Company brochures stated that even though the engines of the HAL-Twelve were rated at 40 hp, they actually developed over 70 at 2000 RPM, and 100 at 3000 RPM. Among the prominent owners of HALs during this period was none other than Warren G. Harding, though he would switch to Locomobiles by the time he became president. The continuing war resulted in materials shortages. There was a rumor in October 1917 that HAL would merge with the Abbott Corporation, recently moved to Cleveland from Detroit. Unfortunately, Abbott declared bankruptcy in January 1918, while the Hal Motor Company was petitioned into involuntary bankruptcy the next month, on creditors' claims of only $1500. The Hal assets were auctioned off in April, thus ending Harry Lozier's 2nd automotive venture named after himself.

Interstate 496

Interstate 496 (I-496) is an auxiliary Interstate Highway that passes through downtown Lansing in the US state of Michigan. Also a component of the State Trunkline Highway System, the freeway connects I-96 to the downtown area. It has been named the R.E. Olds Freeway (sometimes just Olds Freeway) for Ransom E. Olds, the founder of Oldsmobile and the REO Motor Car Company. I-496 runs east–west from I-96/I-69 near the downtown area and north–south along a section that runs concurrently with US Highway 127 (US 127). The trunkline also passes a former assembly plant used by Oldsmobile and runs along or crosses parts of the Grand and Red Cedar rivers.

Construction of I-496 started in 1963, and the freeway opened on December 18, 1970. Segments of the freeway south of downtown Lansing were built in the location of a historically black neighborhood. This neighborhood was formed based on the segregationist practices of the early 20th century. Community leaders worked for different housing opportunities for the black residents displaced by I-496 rather than fight the freeway. As the trunkline neared completion, competing proposals to name it resulted in two similar, but separate designations applied to I-496. The city originally approved one name in honor of a former mayor. The local historical society proposed that the state name it as a memorial to Olds after the demolition of the Olds Mansion. The city renamed it the Oldsmobile Expressway, the name under which it opened in December 1970. Two years later, the Michigan Legislature restored its preferred name and it has been the Olds Freeway since.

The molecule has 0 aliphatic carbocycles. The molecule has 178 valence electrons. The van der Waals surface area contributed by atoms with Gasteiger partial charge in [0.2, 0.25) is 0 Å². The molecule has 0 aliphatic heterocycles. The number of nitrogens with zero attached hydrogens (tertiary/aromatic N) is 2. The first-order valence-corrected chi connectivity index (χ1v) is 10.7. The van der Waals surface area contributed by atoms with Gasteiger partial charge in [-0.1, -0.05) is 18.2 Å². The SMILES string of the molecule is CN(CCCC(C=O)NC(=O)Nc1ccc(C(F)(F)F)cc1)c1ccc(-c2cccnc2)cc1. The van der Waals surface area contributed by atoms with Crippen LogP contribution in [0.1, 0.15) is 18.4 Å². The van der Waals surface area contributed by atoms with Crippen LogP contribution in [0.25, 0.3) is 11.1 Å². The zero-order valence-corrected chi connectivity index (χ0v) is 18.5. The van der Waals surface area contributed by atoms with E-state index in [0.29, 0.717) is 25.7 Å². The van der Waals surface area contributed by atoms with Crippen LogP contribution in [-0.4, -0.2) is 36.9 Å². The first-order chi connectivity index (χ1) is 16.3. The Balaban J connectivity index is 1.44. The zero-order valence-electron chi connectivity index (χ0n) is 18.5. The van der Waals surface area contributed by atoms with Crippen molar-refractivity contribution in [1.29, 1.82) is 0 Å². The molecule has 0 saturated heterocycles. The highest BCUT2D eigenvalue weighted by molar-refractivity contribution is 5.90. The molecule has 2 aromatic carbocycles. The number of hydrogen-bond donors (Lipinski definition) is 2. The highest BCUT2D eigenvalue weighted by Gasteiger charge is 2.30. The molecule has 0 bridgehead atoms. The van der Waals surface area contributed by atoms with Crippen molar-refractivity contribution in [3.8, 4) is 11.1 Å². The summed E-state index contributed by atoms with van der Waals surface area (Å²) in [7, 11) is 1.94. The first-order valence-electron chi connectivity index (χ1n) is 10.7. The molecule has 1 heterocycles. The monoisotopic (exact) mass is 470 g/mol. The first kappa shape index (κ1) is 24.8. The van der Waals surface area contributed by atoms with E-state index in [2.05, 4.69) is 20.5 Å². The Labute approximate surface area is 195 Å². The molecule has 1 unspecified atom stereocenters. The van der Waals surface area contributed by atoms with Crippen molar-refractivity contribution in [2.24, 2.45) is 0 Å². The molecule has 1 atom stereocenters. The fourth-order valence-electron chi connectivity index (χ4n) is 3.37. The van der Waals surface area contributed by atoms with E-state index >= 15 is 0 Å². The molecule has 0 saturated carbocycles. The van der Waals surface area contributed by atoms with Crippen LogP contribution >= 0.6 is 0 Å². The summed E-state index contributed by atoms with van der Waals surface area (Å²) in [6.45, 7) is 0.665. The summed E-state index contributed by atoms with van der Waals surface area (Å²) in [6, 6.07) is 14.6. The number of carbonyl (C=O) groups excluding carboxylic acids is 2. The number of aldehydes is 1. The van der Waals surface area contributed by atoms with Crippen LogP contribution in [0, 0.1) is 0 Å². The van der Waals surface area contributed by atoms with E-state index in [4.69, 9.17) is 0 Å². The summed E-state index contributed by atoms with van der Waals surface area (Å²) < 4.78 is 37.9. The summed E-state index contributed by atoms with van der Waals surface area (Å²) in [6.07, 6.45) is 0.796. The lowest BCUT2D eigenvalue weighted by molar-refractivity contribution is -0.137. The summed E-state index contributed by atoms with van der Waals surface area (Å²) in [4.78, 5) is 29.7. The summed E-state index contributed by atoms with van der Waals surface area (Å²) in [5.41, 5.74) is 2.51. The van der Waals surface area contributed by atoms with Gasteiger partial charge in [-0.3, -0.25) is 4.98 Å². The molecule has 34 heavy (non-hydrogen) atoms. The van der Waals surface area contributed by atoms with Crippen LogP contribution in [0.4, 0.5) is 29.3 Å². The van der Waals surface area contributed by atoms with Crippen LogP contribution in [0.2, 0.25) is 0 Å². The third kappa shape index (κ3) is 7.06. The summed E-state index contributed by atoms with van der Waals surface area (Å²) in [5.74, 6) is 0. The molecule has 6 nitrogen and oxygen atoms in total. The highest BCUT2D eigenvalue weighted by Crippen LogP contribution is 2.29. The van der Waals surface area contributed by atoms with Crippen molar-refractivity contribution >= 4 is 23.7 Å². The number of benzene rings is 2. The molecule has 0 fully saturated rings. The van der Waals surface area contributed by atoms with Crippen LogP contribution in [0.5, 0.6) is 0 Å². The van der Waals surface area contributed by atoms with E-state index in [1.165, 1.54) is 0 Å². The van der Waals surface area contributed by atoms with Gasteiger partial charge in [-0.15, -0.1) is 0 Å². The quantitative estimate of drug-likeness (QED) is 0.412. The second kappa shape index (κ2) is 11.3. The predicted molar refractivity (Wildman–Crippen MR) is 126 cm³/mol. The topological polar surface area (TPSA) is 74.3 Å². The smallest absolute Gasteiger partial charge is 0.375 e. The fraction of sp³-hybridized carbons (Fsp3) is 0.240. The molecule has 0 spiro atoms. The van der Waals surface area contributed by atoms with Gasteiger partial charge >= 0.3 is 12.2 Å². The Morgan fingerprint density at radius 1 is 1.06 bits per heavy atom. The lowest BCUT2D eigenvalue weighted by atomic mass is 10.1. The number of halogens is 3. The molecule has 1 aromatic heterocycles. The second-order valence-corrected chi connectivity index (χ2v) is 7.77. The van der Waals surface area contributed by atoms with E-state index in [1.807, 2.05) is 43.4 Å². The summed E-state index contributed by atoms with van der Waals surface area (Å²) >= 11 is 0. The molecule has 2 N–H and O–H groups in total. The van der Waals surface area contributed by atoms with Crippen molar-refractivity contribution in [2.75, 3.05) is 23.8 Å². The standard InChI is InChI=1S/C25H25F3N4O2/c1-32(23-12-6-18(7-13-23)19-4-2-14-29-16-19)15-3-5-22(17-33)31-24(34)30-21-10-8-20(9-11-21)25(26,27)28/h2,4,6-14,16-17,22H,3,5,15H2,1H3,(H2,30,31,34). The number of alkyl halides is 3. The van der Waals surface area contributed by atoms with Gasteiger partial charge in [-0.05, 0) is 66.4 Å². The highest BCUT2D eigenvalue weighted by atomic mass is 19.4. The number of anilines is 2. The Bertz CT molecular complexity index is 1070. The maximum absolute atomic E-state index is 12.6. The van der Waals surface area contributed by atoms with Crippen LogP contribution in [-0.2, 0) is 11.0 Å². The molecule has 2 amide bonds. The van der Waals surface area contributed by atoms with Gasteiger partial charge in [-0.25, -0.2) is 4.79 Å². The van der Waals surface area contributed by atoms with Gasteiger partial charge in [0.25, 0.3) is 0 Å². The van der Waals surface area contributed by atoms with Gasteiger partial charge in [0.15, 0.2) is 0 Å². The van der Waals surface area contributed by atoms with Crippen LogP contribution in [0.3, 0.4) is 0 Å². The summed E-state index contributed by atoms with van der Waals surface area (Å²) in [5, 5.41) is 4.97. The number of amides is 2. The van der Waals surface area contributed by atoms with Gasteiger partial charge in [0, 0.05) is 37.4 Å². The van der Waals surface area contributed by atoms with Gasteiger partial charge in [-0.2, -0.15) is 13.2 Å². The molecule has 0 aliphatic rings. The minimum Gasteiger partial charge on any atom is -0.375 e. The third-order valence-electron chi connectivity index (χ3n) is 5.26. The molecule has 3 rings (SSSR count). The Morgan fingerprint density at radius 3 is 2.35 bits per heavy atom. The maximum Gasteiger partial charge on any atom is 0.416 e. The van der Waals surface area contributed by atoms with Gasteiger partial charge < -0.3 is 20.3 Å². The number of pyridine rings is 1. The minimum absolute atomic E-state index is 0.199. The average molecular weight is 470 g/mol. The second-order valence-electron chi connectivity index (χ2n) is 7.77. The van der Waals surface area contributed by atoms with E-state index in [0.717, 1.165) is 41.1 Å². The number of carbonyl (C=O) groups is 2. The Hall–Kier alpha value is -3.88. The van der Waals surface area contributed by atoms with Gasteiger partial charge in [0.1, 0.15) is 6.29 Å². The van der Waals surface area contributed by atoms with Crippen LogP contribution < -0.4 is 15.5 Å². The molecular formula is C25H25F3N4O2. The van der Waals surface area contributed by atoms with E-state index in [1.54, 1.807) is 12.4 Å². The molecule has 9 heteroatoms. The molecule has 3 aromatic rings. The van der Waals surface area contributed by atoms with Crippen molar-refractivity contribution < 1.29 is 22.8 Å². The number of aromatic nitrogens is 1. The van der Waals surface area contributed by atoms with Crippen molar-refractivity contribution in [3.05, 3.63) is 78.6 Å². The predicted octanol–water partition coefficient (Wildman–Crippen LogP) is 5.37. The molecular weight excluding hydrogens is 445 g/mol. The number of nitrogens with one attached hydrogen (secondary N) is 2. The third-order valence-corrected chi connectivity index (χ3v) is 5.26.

Olds

Olds may refer to:

Senior citizens

Oldsmobile, a brand of automobile manufactured in the US from 1897 to 2004

F. E. Olds, an American brass musical instrument manufacturing company named after its founder

Oldsmar, Florida

Oldsmar is a city in Pinellas County, Florida, United States. As of the 2010 census, the city had a population of 13,591. The Oldsmar name dates to April 12, 1916 when automobile pioneer Ransom E. Olds purchased 37,541 acres (151.92 km2) of land by the northern part of Tampa Bay to establish "R. E. Olds-on-the-Bay". The name was later changed to Oldsmar, then to "Tampa Shores" in 1927, and finally back to Oldsmar in 1937. Ransom Olds named some of the original streets himself, such as Gim Gong Road for Lue Gim Gong.Oldsmar includes several parks along Tampa Bay, historic bungalows, a downtown, and a commercial area along West Hillsborough Avenue. The historical society operates a museum in Oldsmar, and the city erected a new library in 2008.

In hopes of returning to the days of "Old Florida", Oldsmar's downtown is currently undergoing redevelopment efforts. Oldsmar celebrates its history every year with Oldsmar Days and Nights, including parades, car shows (featuring the Oldsmobile), and carnival rides. Notable Oldsmar businesses include the nearby Tampa Bay Downs and the production office of Nielsen Media Research.

Oldsmobile

Oldsmobile was a brand of American automobiles produced for most of its existence by General Motors. Olds Motor Vehicle Co. was founded by Ransom E. Olds in 1897. It produced over 35 million vehicles, including at least 14 million built at its Lansing, Michigan factory. During its time as a division of General Motors, it slotted in the middle of GM's five divisions (above Pontiac but below Buick), and was noted for its testing of groundbreaking technology and designs, most notably the "Rocket V8" engine. In 1985, over 1 million Oldsmobiles were sold, but by the 1990s the division was tasked with competing with import brands. When it was shut down in 2004, Oldsmobile was the oldest surviving American automobile marque, and one of the oldest in the world, after Peugeot, MAN, and Tatra.

Oldsmobile Curved Dash